By COLLIN GALLANT on August 19, 2021.
Two mayoral candidates are questioning the timing of major economic announcements just two months before Hatters go to the polls, with one calling a plan to create a local hydrogen strategy, “chasing rainbows,” while the other says it has potential but is still just an idea.
“It’s being used to drum up some publicity ahead of the election,” said Alan Rose, who announced his candidacy in January, and was highly critical of city business endeavours for years prior as the head of the Medicine Hat Ratepayers Association.
“We’re fooling people. It’s a pipe dream.”
Mayor Ted Clugston said the accusation is unfounded and that work to spearhead a “Hydrogen Hub” study with other governments, industry partners and agencies to develop local production of the clean-burning fuel has been underway since the beginning of the year.
A mid-year report is common practice, he said.
“This was planned well before it was announced,” he said. “I’ve always said, even at the beginning of COVID, the business of the city will continue, and it’s not just us. Companies are approaching us.”
On Monday, administrators with Invest Medicine Hat also told council about developing a carbon capture partnership to reduce emission costs for its power plant and, potentially, bring in new companies.
Candidate Linnsie Clark launched her campaign in July with criticism of the process used to seek a private-sector operator for Invest Medicine Hat, scheduled to conclude Aug. 16 before it was cancelled.
She also announced a main campaign plank is for the city to decide on an “Industrial Cluster” strategy, like the one proposed for hydrogen, and build around it.
“I’m very happy that they’re looking in to it, but there’s a lot of confusion among residents that this already happened,” Clark told the News on Tuesday. “At this point it’s an idea – it might be a very good idea – but we have to find out if it is a viable idea. We need to see that analysis.”
What the city has done is form a task force to study the potential to create a “Hydrogen Hub” here, similar to partnerships in place in the heavy industrial area surrounding Edmonton.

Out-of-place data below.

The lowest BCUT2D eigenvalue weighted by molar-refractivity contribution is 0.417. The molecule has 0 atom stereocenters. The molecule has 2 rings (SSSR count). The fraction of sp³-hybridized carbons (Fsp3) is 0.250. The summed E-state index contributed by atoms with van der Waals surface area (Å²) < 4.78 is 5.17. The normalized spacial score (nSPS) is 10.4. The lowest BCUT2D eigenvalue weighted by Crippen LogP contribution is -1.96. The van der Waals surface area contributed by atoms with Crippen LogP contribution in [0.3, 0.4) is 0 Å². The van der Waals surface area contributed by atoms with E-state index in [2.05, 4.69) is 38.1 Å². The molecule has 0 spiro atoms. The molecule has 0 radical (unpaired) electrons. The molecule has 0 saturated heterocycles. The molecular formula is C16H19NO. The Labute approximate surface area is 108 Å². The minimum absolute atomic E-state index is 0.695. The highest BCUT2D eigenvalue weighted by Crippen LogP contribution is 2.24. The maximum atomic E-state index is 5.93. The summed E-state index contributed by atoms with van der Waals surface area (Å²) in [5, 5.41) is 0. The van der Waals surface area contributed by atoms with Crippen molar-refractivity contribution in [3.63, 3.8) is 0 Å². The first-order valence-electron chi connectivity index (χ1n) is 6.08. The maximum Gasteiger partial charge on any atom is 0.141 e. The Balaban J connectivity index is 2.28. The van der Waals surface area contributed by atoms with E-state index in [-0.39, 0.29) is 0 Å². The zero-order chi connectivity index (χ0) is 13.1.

That area, known as the Industrial Heartland, has government grant funding, major industrial operations on side and an existing – albeit small – hydrogen production and shipping network already in place.
Rose says the technical aspects of widespread use to the fuel are still uncertain, and that Medicine Hat is disadvantaged compared to other locations.
“We’re landlocked,” he said. “There’s a reason Edmonton works, because the target is obviously the oilsands. There’s a reason why LNG (liquefied natural gas) plants are on the West Coast – because they’re for export.”
Invest officials say they can help entice companies to locate here and the city can tap into large grants made available from Ottawa via a national hydrogen strategy, and from the province, which aims to develop petrochemical clusters to diversify its economy.
Clugston says the city can’t stand still, especially when large grants are involved, and officials are dealing with companies which require confidentiality.
“We may have to move quickly,” he said, citing the 2017 election when the city was in final discussions with Aurora Cannabis about locating here, but he didn’t use the information on the campaign trail.
“I had to sit on stage and get berated about why we weren’t going after a THC (marijuana) grower.”
Invest officials stated in the update that work on the hydrogen strategy began in December 2020, and also provided positive analysis of the Aurora deal.
They stated the $6-million subsidy by the city had become “controversial,” but would break even by 2025 on tax revenue even if it remained unfinished.
Council members lauded the report.
Clark said much of the report reads like a strategy document that should have come out at the beginning of a council term, not with two months to go.
“If it’s such a good report, that makes the decision to take (Invest) out of city hall even more baffling,” she said.
Rose said money set aside for Waterfront District real estate development and business enticements would be better spent on improving public amenities, and companies and investment would follow.
“I’m not against the city doing some things, but I’m against chasing rainbows,” he said.